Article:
Openers Stolen Babies played a diverse amount of material, including a few with an accordion. Their sound ranged from goth-pop to techno-industrial metal and all sounds in between. Sometimes it worked, other times, it was all right. I dug the fact that they dare to be different.

The Gathering are another female fronted band and despite the fact that they have several CDs out (15) according to the guy at the merch booth who sold me their latest, their name never really registered with me before. However, their laid back, moody metal with keyboard ambience won me over, especially when they went into what seemed to be a 15-minute jam. While it was more repetitive than inventive, the jam had a calming affect on me, like I could just lie down and float away to the music.

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Lacuna Coil have two lead singers, one female, one male, and a dandy computer to play all the keyboard parts. Coil weren't better than The Gathering to my ears, just a bit different. Like so many metal bands today, they owe a huge debt to 'Tallica for their crunchy sound, but thankfully, unlike many of the metal bands that I have seen in the last few years, Coil don't try to come across as Slayer / 'Tallica clones with pointless thrash intensity and cookie monster vocals. Lesser bands try to clone successful bands and try to make up their lack of originality by being heavier and faster than the next band. Coil may be similar to Evanescence, but I wouldn't call them a copy cat band. I wonder which band has been around longer.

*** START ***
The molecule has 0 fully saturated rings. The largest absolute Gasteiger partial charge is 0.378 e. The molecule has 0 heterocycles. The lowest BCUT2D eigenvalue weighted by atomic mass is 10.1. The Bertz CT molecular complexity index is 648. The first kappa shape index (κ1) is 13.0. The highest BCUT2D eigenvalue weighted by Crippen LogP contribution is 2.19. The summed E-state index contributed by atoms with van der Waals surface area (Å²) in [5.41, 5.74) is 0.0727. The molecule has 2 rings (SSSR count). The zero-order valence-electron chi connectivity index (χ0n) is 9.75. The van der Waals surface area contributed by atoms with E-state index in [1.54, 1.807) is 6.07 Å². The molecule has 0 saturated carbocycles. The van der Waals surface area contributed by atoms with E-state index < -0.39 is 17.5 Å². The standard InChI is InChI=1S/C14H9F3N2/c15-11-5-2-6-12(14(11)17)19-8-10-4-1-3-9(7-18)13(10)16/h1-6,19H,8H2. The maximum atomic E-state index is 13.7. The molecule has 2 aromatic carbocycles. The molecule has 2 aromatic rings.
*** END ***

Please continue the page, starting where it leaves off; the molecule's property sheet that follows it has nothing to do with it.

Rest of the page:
For around $25, this was a great way to spend an evening.

Riders on the Storm, May 9, 2007, Burton Cummings Theatre, Winnipeg


Lead singer Brett Scallions is no Jim Morrison, but he put a fair bit of effort into the show. Ray Manzarek and Robby Kreiger were the stars and they played like the masters they are. Krieger looked like a corpse and sounded like he had some kind of cerebal palsy when he introduced Manzarek, but he played the guitar beautifully.

This one young woman sitting near me brought a mirror and help it up as she bounded up and down, possibly hoping to be spotted from the stage. She looked like she would lose control of the thing, the size of a small dinner plate, and smack some guy on the head. Later, she strolled on stage and hugged the singer and dropped to her knees to simulate oral sex on him. At that point, she was escorted off the stage. She appeared again and this time, it appeared that she and her boyfriend were both thrown out.